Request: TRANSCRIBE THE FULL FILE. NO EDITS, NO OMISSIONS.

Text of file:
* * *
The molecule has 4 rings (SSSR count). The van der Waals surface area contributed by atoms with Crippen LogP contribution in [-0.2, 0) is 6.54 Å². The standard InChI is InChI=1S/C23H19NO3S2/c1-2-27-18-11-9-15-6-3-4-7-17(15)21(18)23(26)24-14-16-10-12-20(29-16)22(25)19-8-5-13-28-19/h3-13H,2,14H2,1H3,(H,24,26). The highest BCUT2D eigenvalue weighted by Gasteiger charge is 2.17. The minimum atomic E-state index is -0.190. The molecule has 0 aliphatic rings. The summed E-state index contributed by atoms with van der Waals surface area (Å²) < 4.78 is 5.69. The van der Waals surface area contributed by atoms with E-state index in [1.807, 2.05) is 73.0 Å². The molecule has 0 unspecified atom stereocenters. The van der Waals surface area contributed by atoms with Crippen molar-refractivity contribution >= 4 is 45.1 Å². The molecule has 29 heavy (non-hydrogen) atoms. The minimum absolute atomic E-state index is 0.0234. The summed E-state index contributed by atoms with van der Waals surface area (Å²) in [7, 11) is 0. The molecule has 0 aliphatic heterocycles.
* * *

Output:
The molecule has 4 rings (SSSR count). The van der Waals surface area contributed by atoms with Crippen LogP contribution in [-0.2, 0) is 6.54 Å². The standard InChI is InChI=1S/C23H19NO3S2/c1-2-27-18-11-9-15-6-3-4-7-17(15)21(18)23(26)24-14-16-10-12-20(29-16)22(25)19-8-5-13-28-19/h3-13H,2,14H2,1H3,(H,24,26). The highest BCUT2D eigenvalue weighted by Gasteiger charge is 2.17. The minimum atomic E-state index is -0.190. The molecule has 0 aliphatic rings. The summed E-state index contributed by atoms with van der Waals surface area (Å²) < 4.78 is 5.69. The van der Waals surface area contributed by atoms with E-state index in [1.807, 2.05) is 73.0 Å². The molecule has 0 unspecified atom stereocenters. The van der Waals surface area contributed by atoms with Crippen molar-refractivity contribution >= 4 is 45.1 Å². The molecule has 29 heavy (non-hydrogen) atoms. The minimum absolute atomic E-state index is 0.0234. The summed E-state index contributed by atoms with van der Waals surface area (Å²) in [7, 11) is 0. The molecule has 0 aliphatic heterocycles.